Putting up a tent is not as easy as it looks especially when the tent is almost twenty years old. Mandy scratches her head as she looks down at the lawn where all the bits of the tent are scattered. ‘Dad said it would be easy.’ Bean picks up the corner of one of the three pieces of heavy cloth and pulls it up to his nose. ‘It stinks,’ he says. ‘How long has it been in your attic?’ Mandy shrugs her shoulders and looks disappointed. ‘I really want to sleep out tonight. I’m sure we can do this.’
Bean sits down on the lawn and frowns. ‘I suppose I could ask my dad,’ he says.
It turns out that Bean’s dad is not only a clever inventor and a skilled tractor driver, he’s also great at putting up old tents. ‘I’ve not seen one of these in years,’ he says as he hammers a tent-peg into the lawn. ‘I don’t suppose it’ll be waterproof anymore. These sort of tents need waterproofing regularly. It smells like it’s not seen the light of day for centuries.’ He laughs. ‘Did the last camper die in it,’ he chuckles. He looks up at the sky. ‘No rain forecast for tonight so you’ll be fine.’
Bean and Mandy walk around the lawn to look at the tent from all angles. ‘It still smells,’ says Bean as he collapses onto the warm grass. He looks up at the clear blue sky and smiles. ‘I love summer holidays,’ he says. Mandy lays down next to him. ‘So do I.’ They are soon joined by several buzzing insects that spin around their heads as if they were racing each other. ‘Wouldn’t it be odd to be a fly,’ says Bean, thoughtfully. Mandy nods her head. ‘Flies only live for a few days,’ she says. ‘Birds and lizards eat them, without insects, birds and lizards wouldn’t exist.’
Several minutes pass as Bean and Mandy lay quietly listening to the sounds that fill the garden. A distant tractor is heard chugging through the farm. A blackbird is chirping in the apple tree. Boris is neighing as he waits for more hay. A light aircraft whirrs overhead. ‘My dad’s designing an airship,’ says Bean, after watching the light aircraft disappear from sight. ‘Mum says he’ll never be able to build it because we haven’t got the space, or the material or the money. She’s right I suppose.’ Mandy sits up and looks at Bean. ‘Your dad’s great. He’s a bit mad maybe. My dad just orders people about and reads the newspaper. Mum says he’s got too much money. He could help your dad build his airship if he wasn’t so stingy. He wouldn’t even get me a new tent.’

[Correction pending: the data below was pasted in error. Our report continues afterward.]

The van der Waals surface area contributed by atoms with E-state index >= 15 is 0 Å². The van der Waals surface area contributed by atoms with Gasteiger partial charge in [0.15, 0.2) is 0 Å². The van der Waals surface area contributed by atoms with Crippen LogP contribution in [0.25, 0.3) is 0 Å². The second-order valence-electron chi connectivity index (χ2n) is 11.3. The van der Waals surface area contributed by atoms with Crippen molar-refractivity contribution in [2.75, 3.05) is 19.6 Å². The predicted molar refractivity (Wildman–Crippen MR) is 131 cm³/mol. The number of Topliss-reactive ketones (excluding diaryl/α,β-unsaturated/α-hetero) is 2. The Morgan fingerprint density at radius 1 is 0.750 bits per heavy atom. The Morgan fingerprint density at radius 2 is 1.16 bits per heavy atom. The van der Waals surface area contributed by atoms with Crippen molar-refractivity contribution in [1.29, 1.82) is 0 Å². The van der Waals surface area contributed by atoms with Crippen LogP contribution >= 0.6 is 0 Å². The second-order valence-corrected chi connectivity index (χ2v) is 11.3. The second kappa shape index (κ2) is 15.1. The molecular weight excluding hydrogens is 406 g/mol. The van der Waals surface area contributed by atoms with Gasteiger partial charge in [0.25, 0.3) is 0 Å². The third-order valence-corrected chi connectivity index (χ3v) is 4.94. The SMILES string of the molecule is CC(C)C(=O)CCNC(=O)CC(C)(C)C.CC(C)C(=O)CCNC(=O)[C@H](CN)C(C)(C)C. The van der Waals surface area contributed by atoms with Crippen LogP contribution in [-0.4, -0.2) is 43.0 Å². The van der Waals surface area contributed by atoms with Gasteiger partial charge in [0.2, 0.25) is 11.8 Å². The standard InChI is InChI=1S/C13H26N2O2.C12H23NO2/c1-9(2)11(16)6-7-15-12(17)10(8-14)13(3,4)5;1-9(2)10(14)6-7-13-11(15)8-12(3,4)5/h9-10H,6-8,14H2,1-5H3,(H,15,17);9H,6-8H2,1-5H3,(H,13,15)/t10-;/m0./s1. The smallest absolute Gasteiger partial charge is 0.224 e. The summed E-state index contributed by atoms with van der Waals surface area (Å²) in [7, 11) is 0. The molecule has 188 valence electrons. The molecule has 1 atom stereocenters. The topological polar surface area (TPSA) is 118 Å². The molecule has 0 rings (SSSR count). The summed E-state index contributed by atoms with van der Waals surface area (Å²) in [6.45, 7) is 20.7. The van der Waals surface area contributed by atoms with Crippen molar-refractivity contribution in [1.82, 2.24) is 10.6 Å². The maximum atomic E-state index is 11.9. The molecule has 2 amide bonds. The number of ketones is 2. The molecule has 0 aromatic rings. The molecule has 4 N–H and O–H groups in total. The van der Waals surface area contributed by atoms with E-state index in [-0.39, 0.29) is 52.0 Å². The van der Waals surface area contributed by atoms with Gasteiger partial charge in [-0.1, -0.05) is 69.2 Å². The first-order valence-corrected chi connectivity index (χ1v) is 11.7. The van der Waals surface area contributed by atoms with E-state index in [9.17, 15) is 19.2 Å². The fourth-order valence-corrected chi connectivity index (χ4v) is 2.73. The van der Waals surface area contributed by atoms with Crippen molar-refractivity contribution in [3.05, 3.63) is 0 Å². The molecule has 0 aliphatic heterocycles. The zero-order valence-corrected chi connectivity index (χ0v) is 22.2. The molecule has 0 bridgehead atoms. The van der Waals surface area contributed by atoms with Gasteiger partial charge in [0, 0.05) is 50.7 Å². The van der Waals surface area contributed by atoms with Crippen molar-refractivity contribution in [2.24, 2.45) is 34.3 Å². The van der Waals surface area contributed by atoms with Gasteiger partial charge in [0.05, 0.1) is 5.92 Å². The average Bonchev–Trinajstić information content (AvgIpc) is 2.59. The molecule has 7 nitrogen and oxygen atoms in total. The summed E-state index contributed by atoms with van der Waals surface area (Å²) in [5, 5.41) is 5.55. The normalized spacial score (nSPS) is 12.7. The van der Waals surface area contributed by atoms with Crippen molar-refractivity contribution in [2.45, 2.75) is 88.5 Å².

Bean sits up. ‘But he got you a horse, that must have cost a lot.’ Mandy puts her hand on Bean’s knee. ‘Bean,’ she says, ‘Boris was given to me free because the people who had him said he was vicious and wanted rid of him. My dad paid for all the tack but that was second-hand and cheap. He refuses to buy a horsebox.’ Bean stands up and looks across at the tent. ‘Will your mum make us some crunchy peanut butter sandwiches for the night?’ he asks. Mandy nods her head. ‘I’ll make some,’ she says.
For tea, Bean is given fried fish-fingers with baked beans and a bowl of custard for pudding. His mum is acting odder than her normal oddness. She keeps saying: ‘You be back tomorrow morning before ten o’clock because we’ve got a surprise announcement to make,’ and, ‘how many gears do you want on your bike,’ and, ‘have you had mumps yet?’ How would Bean know if he’s had mumps yet? ‘I want as many gears as possible on my bike,’ he says, as he runs upstairs to pack his rucksack.
Just as Bean is about to leave to make his way to the tent he is told to pack an extra blanket. ‘It gets cold in the middle of the night,’ his mum says, as she kisses him on the cheek. Bean winces. ‘I thought you’d forgotten my birthday,’ he says. His mum smiles. ‘I’ve been distracted I know. But you’ll find out why that is tomorrow, when we announce our surprise.’ Bean had forgotten that his mum had mentioned earlier that there was to be a surprise announcement. The last time she said that, a Danish student came to stay with them. He didn’t speak any English and was completely boring. ‘Okay,’ says Bean, ‘I’ll be back before ten.’
As the evening grows darker and as the smell of the tent becomes increasingly unbearable, Bean and Mandy decide to sleep under the stars, as far away from the tent as possible. They pull their sleeping bags out onto the lawn and lay looking up at the clear night sky. For a while they count meteorites as they appear and disappear so quickly. Bean starts a conversation about how big infinity is but that doesn’t last very long. They eat their crunchy peanut butter sandwiches. Bean has brought two packets of cheese and onion crisps, so they eat those and drink the orange juice Mandy’s mum had insisted they take. ‘I could do with some chocolate biscuits now,’ says Mandy.
Bean looks at his watch. ‘Gosh it’s nearly midnight,’ he says. Mandy has fallen asleep. He has never seen her asleep before. She looks peaceful. Bean puffs up his pillow and pulls the extra blanket over his shoulders. He sees the longest lasting meteorite of the evening and considers waking Mandy up to tell her. He doesn’t. He begins to wonder what his dad’s airship might look like if he ever builds it. ‘It’ll probably be something like a Zeppelin but smaller. He could make the motors out of lawnmower engines,’ he says to himself.
Just as Bean is beginning to fall sleep, he hears a rustling noise from the tall hedge that stands between the garden and the track that leads down to the bridge. He sits up. ‘It’s probably a badger,’ he says. ‘Or maybe a blackbird having a bad dream.’ After a few moments he plucks up the courage to turn his head. He wakes Mandy up first. ‘I heard a noise,’ he says. They both look towards the hedge. Mandy has barely opened her eyes. Suddenly, a dark figure appears near the hedge and looks across at them. Bean grabs Mandy’s hand. Mandy squeals and closes her eyes. Bean closes his eyes too. When he opens them, a few moments later, the figure is gone. ‘Oh bloody hell,’ he says.